Choosing a Standard: Choosing the appropriate product safety standard for a product begins by verifying what standard or standards are applicable based on the intended use and purpose of the product. In some cases, there may be alternative standards to choose from. If you have options, you must determine which standard best meets the intended use of the product.

Medical Electrical Equipment Definition: In accordance with the 60601 standard series, “ME Equipment” is defined as electrical equipment having an applied part or, transferring energy to or from the patient or, detecting such energy transfer to or from the patient, and which is intended by the manufacturer to be used:

1) In the diagnosis, treatment, or monitoring of a PATIENT; or
2) For compensation or alleviation of disease, injury or disability

Is it a Medical Product? For electrical products that clearly meet the definition for ME Equipment, the decision on the applicable standard is easy = 60601 (AAMI-ES60601, CSA60601, EN60601, etc.). However, for medical products, there are many more requirements that apply including the need for a Risk Assessment, a Risk Management File, and a Usability report. Consequently, choosing the electrical medical product path is usually out of necessity. But there are some products that fall into a “grey area” where the medical path is not obvious. For these product manufacturers, there can be a significant benefit avoiding the medical compliance path. This whitepaper will discuss the situations that create a “grey area” and the associated standards for those products.

The “Grey Area”: There are products that provide similar functionality that are intended for non-medical applications = this includes many devices that display EKG or provide other data about the human body for “wellness” purposes. There are also products that are used in and around a medical facility that fall into question because of their location.

What Does the Manual Say? The product manual is always the first consideration. The product manual should clearly indicate the product’s intended purpose. If the product is not intended for medical purposes (see definition above), the manual should clearly indicate such. The manual should not suggest that the product is certified for medical use if it is not. In no circumstance should the manual present misleading information.

Massage & Exercise Equipment: Many of the products that fall in the “grey area” use the massage & exercise standards (UL1647, CSA68, EN60335) instead of the medical standards. Another alternative is Personal Hygiene & Healthcare” (UL1431, CSA68, EN60335). Wellness products fall into these categories. Of course the manual for such products must indicate that they are not intended for medical purposes.

Product Use Location: In many cases, where the product is to be used creates an incorrect assumption that the electrical medical standards must be used. However, location of use is not mentioned in the definition for ME Equipment. For example:

a) Products used in a Hospital are not automatically evaluated to 60601. Certainly products used directly on the patient are medical products. However, products used in the “patient vicinity” come into question. Non-medical products used in the patient vicinity are often required to meet some aspects of medical compliance (i.e. leakage current). However, that does not make the product a medical device subject to the full medical compliance process.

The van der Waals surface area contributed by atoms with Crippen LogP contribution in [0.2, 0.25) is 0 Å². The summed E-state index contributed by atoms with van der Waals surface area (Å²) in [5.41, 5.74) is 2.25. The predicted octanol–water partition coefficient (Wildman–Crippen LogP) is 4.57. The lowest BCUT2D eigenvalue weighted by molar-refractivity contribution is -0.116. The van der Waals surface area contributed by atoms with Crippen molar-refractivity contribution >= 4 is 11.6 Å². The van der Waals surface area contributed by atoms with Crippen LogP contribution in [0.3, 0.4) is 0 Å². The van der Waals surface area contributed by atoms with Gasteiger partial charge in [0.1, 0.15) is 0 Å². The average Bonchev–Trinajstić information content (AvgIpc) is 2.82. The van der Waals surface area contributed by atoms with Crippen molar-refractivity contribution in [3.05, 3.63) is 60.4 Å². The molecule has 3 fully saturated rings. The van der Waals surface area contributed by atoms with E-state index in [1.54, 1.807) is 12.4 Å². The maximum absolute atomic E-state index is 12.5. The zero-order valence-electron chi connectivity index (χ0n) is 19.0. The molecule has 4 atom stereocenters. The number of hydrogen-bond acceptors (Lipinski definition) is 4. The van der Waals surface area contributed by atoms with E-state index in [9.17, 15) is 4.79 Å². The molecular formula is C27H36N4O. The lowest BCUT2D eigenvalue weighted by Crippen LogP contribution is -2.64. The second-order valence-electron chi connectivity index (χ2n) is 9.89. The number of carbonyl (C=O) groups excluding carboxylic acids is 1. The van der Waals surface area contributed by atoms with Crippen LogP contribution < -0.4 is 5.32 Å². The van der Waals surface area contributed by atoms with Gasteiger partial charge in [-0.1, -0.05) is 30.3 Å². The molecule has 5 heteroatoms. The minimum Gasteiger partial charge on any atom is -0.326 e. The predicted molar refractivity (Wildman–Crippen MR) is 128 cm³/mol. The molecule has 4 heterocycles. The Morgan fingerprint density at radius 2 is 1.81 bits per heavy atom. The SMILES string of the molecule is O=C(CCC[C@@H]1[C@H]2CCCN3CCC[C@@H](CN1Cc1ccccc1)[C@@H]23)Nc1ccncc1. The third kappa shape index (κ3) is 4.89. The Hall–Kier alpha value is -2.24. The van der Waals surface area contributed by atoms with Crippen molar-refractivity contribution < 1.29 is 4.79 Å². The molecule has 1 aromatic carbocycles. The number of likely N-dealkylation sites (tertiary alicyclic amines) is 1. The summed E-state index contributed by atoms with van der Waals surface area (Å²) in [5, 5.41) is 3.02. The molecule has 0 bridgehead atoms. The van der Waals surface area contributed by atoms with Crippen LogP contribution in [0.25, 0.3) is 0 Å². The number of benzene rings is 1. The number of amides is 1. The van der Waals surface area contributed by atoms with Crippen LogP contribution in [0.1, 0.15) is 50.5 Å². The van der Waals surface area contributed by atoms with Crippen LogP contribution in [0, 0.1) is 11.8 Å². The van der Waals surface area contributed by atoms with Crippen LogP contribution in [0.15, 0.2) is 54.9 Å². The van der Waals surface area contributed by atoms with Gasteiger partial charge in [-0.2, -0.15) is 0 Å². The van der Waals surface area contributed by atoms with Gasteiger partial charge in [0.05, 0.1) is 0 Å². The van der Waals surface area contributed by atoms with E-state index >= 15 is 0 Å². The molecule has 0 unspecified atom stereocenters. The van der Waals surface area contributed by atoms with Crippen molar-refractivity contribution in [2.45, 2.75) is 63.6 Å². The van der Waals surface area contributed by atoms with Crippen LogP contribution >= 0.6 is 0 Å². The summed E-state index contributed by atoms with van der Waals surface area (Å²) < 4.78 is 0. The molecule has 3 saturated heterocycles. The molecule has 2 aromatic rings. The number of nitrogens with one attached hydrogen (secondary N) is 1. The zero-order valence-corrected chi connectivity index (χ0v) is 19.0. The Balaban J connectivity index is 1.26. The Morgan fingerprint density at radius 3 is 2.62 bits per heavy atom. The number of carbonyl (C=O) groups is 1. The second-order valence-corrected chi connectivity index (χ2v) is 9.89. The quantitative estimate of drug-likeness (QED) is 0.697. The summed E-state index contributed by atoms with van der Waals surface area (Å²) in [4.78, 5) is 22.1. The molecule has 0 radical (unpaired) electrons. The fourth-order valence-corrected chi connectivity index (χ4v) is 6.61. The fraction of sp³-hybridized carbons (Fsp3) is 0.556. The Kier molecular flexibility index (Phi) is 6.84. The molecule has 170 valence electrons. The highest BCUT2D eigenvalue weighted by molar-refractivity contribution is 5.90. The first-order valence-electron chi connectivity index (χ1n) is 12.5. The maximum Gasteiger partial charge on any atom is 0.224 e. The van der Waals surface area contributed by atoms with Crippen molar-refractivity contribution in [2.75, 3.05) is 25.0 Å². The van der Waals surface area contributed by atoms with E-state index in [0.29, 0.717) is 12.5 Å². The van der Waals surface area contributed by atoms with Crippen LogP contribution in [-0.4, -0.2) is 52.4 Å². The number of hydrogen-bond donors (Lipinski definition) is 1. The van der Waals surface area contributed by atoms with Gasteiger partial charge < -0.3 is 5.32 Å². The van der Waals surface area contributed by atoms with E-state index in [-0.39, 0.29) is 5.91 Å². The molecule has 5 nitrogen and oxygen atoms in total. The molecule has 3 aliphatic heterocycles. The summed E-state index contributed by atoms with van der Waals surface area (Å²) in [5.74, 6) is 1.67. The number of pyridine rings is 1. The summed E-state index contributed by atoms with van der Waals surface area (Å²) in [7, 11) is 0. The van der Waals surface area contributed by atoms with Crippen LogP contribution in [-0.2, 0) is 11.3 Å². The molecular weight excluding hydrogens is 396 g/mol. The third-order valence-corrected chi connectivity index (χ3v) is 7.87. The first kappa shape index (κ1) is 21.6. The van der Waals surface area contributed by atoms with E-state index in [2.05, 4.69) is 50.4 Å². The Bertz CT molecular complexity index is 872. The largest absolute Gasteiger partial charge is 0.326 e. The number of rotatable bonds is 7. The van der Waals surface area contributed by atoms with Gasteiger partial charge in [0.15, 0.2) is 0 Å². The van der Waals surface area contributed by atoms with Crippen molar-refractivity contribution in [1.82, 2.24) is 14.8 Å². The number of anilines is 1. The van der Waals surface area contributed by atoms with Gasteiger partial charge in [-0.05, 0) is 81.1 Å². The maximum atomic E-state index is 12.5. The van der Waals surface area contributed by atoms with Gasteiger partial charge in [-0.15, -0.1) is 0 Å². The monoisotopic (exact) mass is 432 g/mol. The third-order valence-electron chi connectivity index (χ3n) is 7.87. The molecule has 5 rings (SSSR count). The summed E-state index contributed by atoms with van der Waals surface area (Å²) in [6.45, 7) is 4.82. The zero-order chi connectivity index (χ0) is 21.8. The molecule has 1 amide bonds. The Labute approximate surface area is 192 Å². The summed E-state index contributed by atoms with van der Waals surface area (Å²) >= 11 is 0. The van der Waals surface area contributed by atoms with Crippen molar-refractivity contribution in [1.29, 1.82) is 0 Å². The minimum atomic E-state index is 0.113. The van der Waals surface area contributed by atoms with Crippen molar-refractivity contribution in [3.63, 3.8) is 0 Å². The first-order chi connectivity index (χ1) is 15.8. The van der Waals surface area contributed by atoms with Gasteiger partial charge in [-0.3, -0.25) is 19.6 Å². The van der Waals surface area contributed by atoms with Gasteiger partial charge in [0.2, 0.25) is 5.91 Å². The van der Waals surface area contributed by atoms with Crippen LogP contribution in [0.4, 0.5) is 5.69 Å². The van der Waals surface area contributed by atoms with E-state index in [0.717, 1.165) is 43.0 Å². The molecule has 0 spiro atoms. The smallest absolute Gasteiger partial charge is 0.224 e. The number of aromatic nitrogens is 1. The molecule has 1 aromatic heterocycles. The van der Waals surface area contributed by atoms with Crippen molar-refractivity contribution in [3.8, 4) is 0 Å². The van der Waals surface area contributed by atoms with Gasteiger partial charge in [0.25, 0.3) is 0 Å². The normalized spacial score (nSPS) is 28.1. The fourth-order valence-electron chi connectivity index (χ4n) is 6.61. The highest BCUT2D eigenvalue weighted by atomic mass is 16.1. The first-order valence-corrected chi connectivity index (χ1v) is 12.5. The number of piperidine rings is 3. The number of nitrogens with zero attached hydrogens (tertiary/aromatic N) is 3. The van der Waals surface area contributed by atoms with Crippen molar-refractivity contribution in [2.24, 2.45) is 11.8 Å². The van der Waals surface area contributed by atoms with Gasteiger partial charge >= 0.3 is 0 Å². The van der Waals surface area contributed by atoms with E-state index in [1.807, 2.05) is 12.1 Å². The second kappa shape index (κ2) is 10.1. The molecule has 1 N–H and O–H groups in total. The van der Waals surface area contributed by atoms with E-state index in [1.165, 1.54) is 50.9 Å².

b) Products used outside of patient areas are evaluated to the appropriate standard based on the product function and purpose. Products used in the hospital laboratory are typically evaluated to the 61010 series of standards (laboratory equipment). This includes a special provision for IVD equipment – see below.
c) Physical Therapy practices are popping up in a variety of buildings and locations, not just healthcare facilities. Although physical therapy would appear to meet the definition for ME Equipment (compensation for injury or disability), physical therapy offices tend to be comprised of exercise equipment rather than medical equipment. Note that when a physical therapy office is located in a medical facility, there can be a concern for products not certified as medical equipment.

In-Vitro Diagnostic Equipment: As stated in the scope of the ME Equipment standard 60601, products identified as in-vitro diagnostic equipment (IVD) are to be evaluated for compliance using the 61010 series (61010-1, 61010-2-101).

FDA Consideration: Is the product required to be approved by the FDA? If so, what standard does the FDA require for the product? There is no point in obtaining a product certification that is not consistent with an FDA decision. The FDA will be expecting a copy of the certification report to the standard defined by the FDA. If the FDA decides a product is a medical device, they will require a 60601 report.

Conclusions: Selecting the best standard for your product should be a well thought out process. For products that are obviously “medical”, the 60601 series is applicable. However, for products that fall into the “grey area”, a non-medical standard may be a better option – especially if the objective is to avoid being categorized as a medical product and being forced to apply the 60601 standards.

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